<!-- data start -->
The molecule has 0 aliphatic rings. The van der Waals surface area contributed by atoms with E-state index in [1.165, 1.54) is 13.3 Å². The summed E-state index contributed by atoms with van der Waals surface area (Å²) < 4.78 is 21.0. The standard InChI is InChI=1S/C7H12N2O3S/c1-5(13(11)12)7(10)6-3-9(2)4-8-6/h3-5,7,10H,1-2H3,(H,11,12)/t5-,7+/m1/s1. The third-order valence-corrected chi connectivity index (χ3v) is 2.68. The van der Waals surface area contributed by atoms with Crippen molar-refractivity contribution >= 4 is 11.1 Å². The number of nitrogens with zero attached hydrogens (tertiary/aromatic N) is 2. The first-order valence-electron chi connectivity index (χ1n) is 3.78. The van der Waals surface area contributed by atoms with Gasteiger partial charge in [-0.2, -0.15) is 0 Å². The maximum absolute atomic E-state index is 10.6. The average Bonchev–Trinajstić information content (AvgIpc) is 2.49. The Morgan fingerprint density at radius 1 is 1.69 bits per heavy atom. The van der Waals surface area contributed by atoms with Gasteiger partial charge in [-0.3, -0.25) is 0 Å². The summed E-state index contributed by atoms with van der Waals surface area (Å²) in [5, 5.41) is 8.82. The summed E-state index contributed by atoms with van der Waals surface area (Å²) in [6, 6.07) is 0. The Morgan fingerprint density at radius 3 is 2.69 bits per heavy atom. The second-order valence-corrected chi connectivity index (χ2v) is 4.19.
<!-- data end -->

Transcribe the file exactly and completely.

The molecule has 0 aliphatic rings. The van der Waals surface area contributed by atoms with E-state index in [1.165, 1.54) is 13.3 Å². The summed E-state index contributed by atoms with van der Waals surface area (Å²) < 4.78 is 21.0. The standard InChI is InChI=1S/C7H12N2O3S/c1-5(13(11)12)7(10)6-3-9(2)4-8-6/h3-5,7,10H,1-2H3,(H,11,12)/t5-,7+/m1/s1. The third-order valence-corrected chi connectivity index (χ3v) is 2.68. The van der Waals surface area contributed by atoms with Crippen molar-refractivity contribution >= 4 is 11.1 Å². The number of nitrogens with zero attached hydrogens (tertiary/aromatic N) is 2. The first-order valence-electron chi connectivity index (χ1n) is 3.78. The van der Waals surface area contributed by atoms with Gasteiger partial charge in [-0.2, -0.15) is 0 Å². The maximum absolute atomic E-state index is 10.6. The average Bonchev–Trinajstić information content (AvgIpc) is 2.49. The Morgan fingerprint density at radius 1 is 1.69 bits per heavy atom. The van der Waals surface area contributed by atoms with Gasteiger partial charge in [-0.3, -0.25) is 0 Å². The summed E-state index contributed by atoms with van der Waals surface area (Å²) in [5, 5.41) is 8.82. The summed E-state index contributed by atoms with van der Waals surface area (Å²) in [6, 6.07) is 0. The Morgan fingerprint density at radius 3 is 2.69 bits per heavy atom. The second-order valence-corrected chi connectivity index (χ2v) is 4.19.